By Dr. Corin DeChirico, Healthcare Networks vice president of medical affairs and chief medical officerFebruary is National Self-Check month, designed to remind us that like keeping an automobile fine-tuned, we have a role in our own health maintenance. Being aware of our bodies helps us know what is normal and what changes might need to be evaluated by a doctor.Early detection of many health changes can result in better long-term outcomes when these changes signal illnesses like cancer, heart problems and other issues, many of which can be treated.One of the best ways to know what to look for is awareness of any risk factors or family history that might put you at higher risk for certain health conditions. Knowing your risks will also help your doctor suggest any lifestyle changes that could help lessen these risks. To get into a routine of self-checks and be able to recognize problems, it is important to begin them when you are feeling healthy, so you can become aware of what is normal for you.Here are nine basic checks that can help you keep track of your health. 1. Take your temperature. It is important to check your temperature when you are feeling good, so you know what is normal for you. Temperatures outside of your normal range often indicate illness.2. Testicular and breast checks are important to discover lumps or swelling that may indicate cancer.3. Check your heart rate. Your resting heart rate in the morning gives you an indication of general wellness and depends on your age and fitness. Checking every morning for a week can help determine your usual rate. A change of 10 beats per minute or more may be worth discussing with your doctor. A persistent rate above 100 beats per minute may indicate a serious health issue.4. Blood pressure. High blood pressure is a major risk for strokes, heart attack, heart failure and kidney disease. 5. Many blood and swab tests can be done at home and can indicate cholesterol levels, thyroid issues, urinary tract infections and strep throat. It is important that adverse results be interpreted by a doctor.6. Blood sugar levels can be tested with home blood glucose tests. Blood sugar levels are important because diabetes can lead to complications such as heart, kidney and dental disease, stroke and blindness. 7. Waist fat measurements. Too much fat around your waist can increase the risk of cardiovascular disease, insulin resistance and type 2 diabetes. Measure your waist at the level of your belly button. If your waist is 37 inches or more for men and 31.4 inches or more for women, you may be at risk, and should talk to your doctor about weight management.8. Skin cancer is one of the most common forms of cancer you can screen for yourself. Look for new growths or moles that have changed, bleed, itch, burn or crust over. If you are fair skinned, have family history or spend a lot of time in the sun, you may also want to get checked annually by a dermatologist.9. Check your skin, hair and nails, as subtle changes can suggest things happening internally, nutritional imbalances or more serious issues such as a thyroid problem. Excessively dry skin, rough scaly patches or redness could be eczema, psoriasis or rosacea, but they can also offer clues about how your digestion and detox systems are functioning. Your doctor can determine the underlying causes of changes in skin, hair and nails and recommend treatments.10. While it is beneficial to keep an eye on your own health, it is also important to have a good relationship with a primary care provider, who will also consider your risk factors and maintain a complete picture of your overall health. While self-checks can help you catch potential health problems early, they are most effective when results are evaluated by a doctor. ABOUT THE AUTHOR Dr. Corin DeChirico, Chief Medical Officer and Vice President of Medical Affairs, runs the clinical programs for Healthcare Network after more than 25 years as a healthcare clinician, leader and physician executive. For information on Healthcare Network, visit healthcareswfl.org or call 239.658.3000.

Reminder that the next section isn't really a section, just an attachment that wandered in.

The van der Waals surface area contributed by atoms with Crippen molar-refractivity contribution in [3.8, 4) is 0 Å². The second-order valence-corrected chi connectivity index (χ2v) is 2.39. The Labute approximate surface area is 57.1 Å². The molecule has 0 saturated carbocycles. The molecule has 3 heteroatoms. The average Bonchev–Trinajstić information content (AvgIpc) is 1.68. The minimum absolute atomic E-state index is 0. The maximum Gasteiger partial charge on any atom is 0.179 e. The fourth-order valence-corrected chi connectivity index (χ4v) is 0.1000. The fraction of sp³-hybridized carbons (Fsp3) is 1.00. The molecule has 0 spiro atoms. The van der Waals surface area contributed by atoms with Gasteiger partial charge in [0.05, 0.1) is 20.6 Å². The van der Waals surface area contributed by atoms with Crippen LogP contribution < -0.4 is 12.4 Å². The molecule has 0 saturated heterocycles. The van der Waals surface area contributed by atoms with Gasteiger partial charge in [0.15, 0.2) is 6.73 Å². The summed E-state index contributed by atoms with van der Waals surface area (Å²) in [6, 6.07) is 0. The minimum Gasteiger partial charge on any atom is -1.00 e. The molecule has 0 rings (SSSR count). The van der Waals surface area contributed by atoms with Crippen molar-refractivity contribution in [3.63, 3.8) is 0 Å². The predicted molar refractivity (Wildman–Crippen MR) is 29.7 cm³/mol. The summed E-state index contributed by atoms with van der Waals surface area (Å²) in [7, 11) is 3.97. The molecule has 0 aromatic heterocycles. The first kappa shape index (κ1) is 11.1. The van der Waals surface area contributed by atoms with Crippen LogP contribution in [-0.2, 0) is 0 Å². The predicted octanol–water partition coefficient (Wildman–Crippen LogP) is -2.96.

Both Medicare and Medicaid can assist you with your individual long-term care plan. While the two programs sound similar, there are important differences to consider.Lets start with a brief definition of each program. First, its true, both programs provide medical care. However, Medicare is an entitlement program; meaning that everyone who reaches the age of 65 and is eligible to receive benefits from Social Security can also receive Medicare. In contrast, Medicaid is a public assistance program, meaning it is designed to help people with limited income and assets to pay for medical care. Recipients of Medicaid assistance must meet certain income and asset eligibility guidelines.Now, lets look at some of the fundamental differences between the programs.Who Runs Each Program?Medicare is completely run by the federal government, whereas Medicaid is run as a joint, federal-state program. A few states use different names for their Medicaid programs. For example, Medi-Cal in California and MassHealth in Massachusetts.Typically, the federal government pays for approximately one-half of a states Medicaid Program, with the state paying the balance. The eligibility rules will differ from one state to the next. However, in order for the state to receive money from the federal government, the program must adhere to certain federal guidelines.Long-term Care CoverageMedicare, by and large, does not cover long-term nursing home care. For example, Medicare Part A will only cover up to 100 days in a skilled nursing facility for a particular illness, and only after the patient has spent at least three days in a hospital. And, from day 21 to day 100, the individual at the skilled nursing facility must make a copayment of $167.50 per day. Few people actually receive Medicare coverage for the full 100 days, in part because of the copay, and in part, because restrictions and conditions for coverage are quite stringent.In contrast, Medicaid covers long-term nursing home care for people who meet its income and asset limits. It does not matter whether you need assistance for one hundred days, one year, or five yearsMedicaid will pay for the care as long as the recipient is eligible. Given the high cost of nursing home care, the dearth of affordable alternatives, and the restrictions inherent in Medicare coverage, Medicaid is now the single largest payer of nursing home stays in the United States.Do I Qualify For Medicaid?If your income and assets are less than your states guidelines, you are already eligible for assistance. However, if your income and assets exceed state limits, you will have to take the appropriate steps to become eligible. An experienced elder law attorney will be able to determine the best way for you to secure your Medicaid benefits.But be careful! Being eligible is not as simple as giving your stuff away a few weeks before entering a nursing home, expecting Medicaid to pay for your stay. Instead, when you apply for Medicaid, any gifts or transfers of assets made within five years of the date of application will be subject to penalties that delay your benefits. This is known as the look-back period, and the penalty period is determined by dividing the amount transferred by what Medicaid determines to be the average private pay cost of a nursing home in your state. A skilled elder law attorney will be able to guide you through the planning and application process so you can receive your Medicaid assistance as expeditiously as possible.In short, while Medicare can help you afford a short-term stay in a nursing home, Medicaid will be able to pay for your long-term care, if you are eligible. Through early and proper planning, you can obtain assistance from Medicaid to pay for your nursing home care and protect your hard-earned assets in the process.